How many playground borders do I need?

Some times figuring out how many playground borders you need for your project can be a little tricky so we’ve decided to write a post to help clear up the confusion. There are basically two common scenarios that most playground projects fall under. Let’s take a look at each one.

Square or Rectangle Play Area

For this example let’s assume that we’re using the 12” Playground Border with Spike. This playground border provides 4′ feet of border when interlocked.

If you’re dealing with a square or rectangle, you’ll need to go out and measure the length and width of your play area. As you can see in the example below our playground is 35′ x 35′. Then you’ll need to make sure that each side of the play area is divisible by the border length which in our case is 4′. Because 35′ isn’t divisible by 4′ we’re going to have to bump the play area out to 36′ x 36′. This will allow us to put 9 full borders on each side. The total number of borders we’ll need for the example below is 36 with and adjusted size of 36′ x 36′.

Rectangular playground area

Irregular Play Area

For this example let’s also assume that we’re using the 12” Playground Border with Spike. This playground border provides 4′ feet of border when interlocked.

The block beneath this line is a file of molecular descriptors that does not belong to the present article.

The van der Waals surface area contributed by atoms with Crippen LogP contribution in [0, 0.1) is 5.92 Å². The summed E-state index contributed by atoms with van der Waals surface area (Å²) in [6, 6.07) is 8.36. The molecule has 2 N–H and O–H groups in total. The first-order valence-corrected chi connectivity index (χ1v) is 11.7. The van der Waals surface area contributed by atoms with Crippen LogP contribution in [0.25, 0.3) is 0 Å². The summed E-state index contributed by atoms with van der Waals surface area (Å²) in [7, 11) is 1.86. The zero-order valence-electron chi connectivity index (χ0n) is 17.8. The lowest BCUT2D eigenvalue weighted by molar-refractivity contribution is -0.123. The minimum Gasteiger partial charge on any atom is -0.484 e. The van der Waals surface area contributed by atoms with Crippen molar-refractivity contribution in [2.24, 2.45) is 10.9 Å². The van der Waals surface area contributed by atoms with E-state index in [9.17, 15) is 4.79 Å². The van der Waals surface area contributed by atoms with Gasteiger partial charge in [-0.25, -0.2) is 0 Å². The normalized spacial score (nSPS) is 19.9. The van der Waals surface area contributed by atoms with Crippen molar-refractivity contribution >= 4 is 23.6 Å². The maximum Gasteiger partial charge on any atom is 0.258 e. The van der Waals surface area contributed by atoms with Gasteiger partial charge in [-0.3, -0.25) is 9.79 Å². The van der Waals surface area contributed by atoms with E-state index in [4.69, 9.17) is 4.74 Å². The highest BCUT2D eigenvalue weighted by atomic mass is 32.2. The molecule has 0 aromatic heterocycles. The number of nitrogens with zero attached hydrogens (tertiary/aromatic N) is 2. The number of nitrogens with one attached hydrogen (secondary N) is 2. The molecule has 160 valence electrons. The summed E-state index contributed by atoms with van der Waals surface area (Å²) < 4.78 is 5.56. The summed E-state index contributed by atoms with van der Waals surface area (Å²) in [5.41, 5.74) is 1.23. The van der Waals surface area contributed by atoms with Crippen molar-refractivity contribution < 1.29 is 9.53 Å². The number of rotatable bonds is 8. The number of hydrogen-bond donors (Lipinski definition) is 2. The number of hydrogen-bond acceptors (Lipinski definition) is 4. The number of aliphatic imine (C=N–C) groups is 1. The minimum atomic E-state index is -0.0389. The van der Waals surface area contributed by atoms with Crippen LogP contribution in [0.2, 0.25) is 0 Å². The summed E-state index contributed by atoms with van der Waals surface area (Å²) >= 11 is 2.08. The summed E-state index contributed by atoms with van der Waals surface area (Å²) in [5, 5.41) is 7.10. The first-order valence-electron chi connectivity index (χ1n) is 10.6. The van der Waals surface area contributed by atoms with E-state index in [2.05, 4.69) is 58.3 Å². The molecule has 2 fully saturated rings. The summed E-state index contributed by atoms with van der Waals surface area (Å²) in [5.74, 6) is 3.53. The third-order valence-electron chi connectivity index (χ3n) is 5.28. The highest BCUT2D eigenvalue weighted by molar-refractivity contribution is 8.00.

Irregular play areas aren’t quite an exact science. First, you’ll need to determine the perimeter of the play area. This can be done easily with something like a distance measuring wheel or if you’ve got a drawing with that spec… even better! Then, you’ll divide the perimeter by the border length. In our case that is 106’/4′ = 26.5. Because the length of the borders can’t be altered you’ll have to round that up to 27. We would recommend that you take that a step further and order a few extra borders because it’s difficult to figure out how exactly things will work out until you actually get out there and start laying them out. You’ll want to avoid coming up a little short and having to encroach on the safety zone.

Irregular playground area


  • If the safety zone of the playground comes right up to the border, you may need to bump the play area out a bit so the width of the playground border doesn’t encroach on safety zone.
  • It’s always best to order more borders than you think you’ll need. You may come up a little short, damage one in the installation process, or damage one down the road. It’s always nice to have a few extras laying around.
  • Playground borders have two different length measurements. One is the total length from end to end and the other is the border length or total amount of border provided when interlocked. For example the 12” Playground Border with Spike has a total length of 4′ 4” but a border length of 4′ because they each share the interlocking tabs when installed.
  • When working with an irregular shape keep in mind that some borders are flexible like our rubber curb borders and some of them are not like our plastic timber borders.



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